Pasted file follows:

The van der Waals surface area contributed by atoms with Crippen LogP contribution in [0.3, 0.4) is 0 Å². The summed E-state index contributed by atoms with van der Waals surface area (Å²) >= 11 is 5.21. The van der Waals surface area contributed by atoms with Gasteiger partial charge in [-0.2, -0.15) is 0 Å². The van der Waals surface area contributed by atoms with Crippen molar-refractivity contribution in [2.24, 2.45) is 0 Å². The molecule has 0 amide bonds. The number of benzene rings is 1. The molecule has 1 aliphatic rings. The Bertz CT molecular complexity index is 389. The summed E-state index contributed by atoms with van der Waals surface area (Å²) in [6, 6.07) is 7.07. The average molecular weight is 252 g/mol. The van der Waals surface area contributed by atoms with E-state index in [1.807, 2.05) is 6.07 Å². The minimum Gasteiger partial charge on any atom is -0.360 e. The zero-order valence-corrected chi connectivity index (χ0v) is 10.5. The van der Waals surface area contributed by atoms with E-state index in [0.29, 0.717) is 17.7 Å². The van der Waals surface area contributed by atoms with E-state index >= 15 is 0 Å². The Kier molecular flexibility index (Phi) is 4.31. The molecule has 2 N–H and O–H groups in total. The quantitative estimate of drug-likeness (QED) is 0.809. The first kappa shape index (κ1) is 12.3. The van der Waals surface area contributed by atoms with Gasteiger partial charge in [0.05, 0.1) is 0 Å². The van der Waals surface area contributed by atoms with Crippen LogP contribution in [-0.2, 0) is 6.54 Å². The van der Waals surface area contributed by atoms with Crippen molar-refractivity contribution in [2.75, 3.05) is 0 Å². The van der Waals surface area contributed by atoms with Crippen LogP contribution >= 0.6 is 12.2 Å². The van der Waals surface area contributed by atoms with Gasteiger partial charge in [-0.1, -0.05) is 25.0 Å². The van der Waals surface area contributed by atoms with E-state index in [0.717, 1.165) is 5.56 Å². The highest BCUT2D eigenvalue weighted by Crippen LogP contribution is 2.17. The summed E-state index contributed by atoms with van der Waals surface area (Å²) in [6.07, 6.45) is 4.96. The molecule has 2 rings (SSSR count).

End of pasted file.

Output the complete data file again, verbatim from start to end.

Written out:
The van der Waals surface area contributed by atoms with Crippen LogP contribution in [0.3, 0.4) is 0 Å². The summed E-state index contributed by atoms with van der Waals surface area (Å²) >= 11 is 5.21. The van der Waals surface area contributed by atoms with Gasteiger partial charge in [-0.2, -0.15) is 0 Å². The van der Waals surface area contributed by atoms with Crippen molar-refractivity contribution in [2.24, 2.45) is 0 Å². The molecule has 0 amide bonds. The number of benzene rings is 1. The molecule has 1 aliphatic rings. The Bertz CT molecular complexity index is 389. The summed E-state index contributed by atoms with van der Waals surface area (Å²) in [6, 6.07) is 7.07. The average molecular weight is 252 g/mol. The van der Waals surface area contributed by atoms with E-state index in [1.807, 2.05) is 6.07 Å². The minimum Gasteiger partial charge on any atom is -0.360 e. The zero-order valence-corrected chi connectivity index (χ0v) is 10.5. The van der Waals surface area contributed by atoms with E-state index in [0.29, 0.717) is 17.7 Å². The van der Waals surface area contributed by atoms with E-state index >= 15 is 0 Å². The Kier molecular flexibility index (Phi) is 4.31. The molecule has 2 N–H and O–H groups in total. The quantitative estimate of drug-likeness (QED) is 0.809. The first kappa shape index (κ1) is 12.3. The van der Waals surface area contributed by atoms with Gasteiger partial charge in [0.05, 0.1) is 0 Å². The van der Waals surface area contributed by atoms with Crippen LogP contribution in [-0.2, 0) is 6.54 Å². The van der Waals surface area contributed by atoms with Crippen molar-refractivity contribution in [2.75, 3.05) is 0 Å². The van der Waals surface area contributed by atoms with Crippen LogP contribution >= 0.6 is 12.2 Å². The van der Waals surface area contributed by atoms with Gasteiger partial charge in [-0.1, -0.05) is 25.0 Å². The van der Waals surface area contributed by atoms with E-state index in [0.717, 1.165) is 5.56 Å². The highest BCUT2D eigenvalue weighted by Crippen LogP contribution is 2.17. The summed E-state index contributed by atoms with van der Waals surface area (Å²) in [6.07, 6.45) is 4.96. The molecule has 2 rings (SSSR count).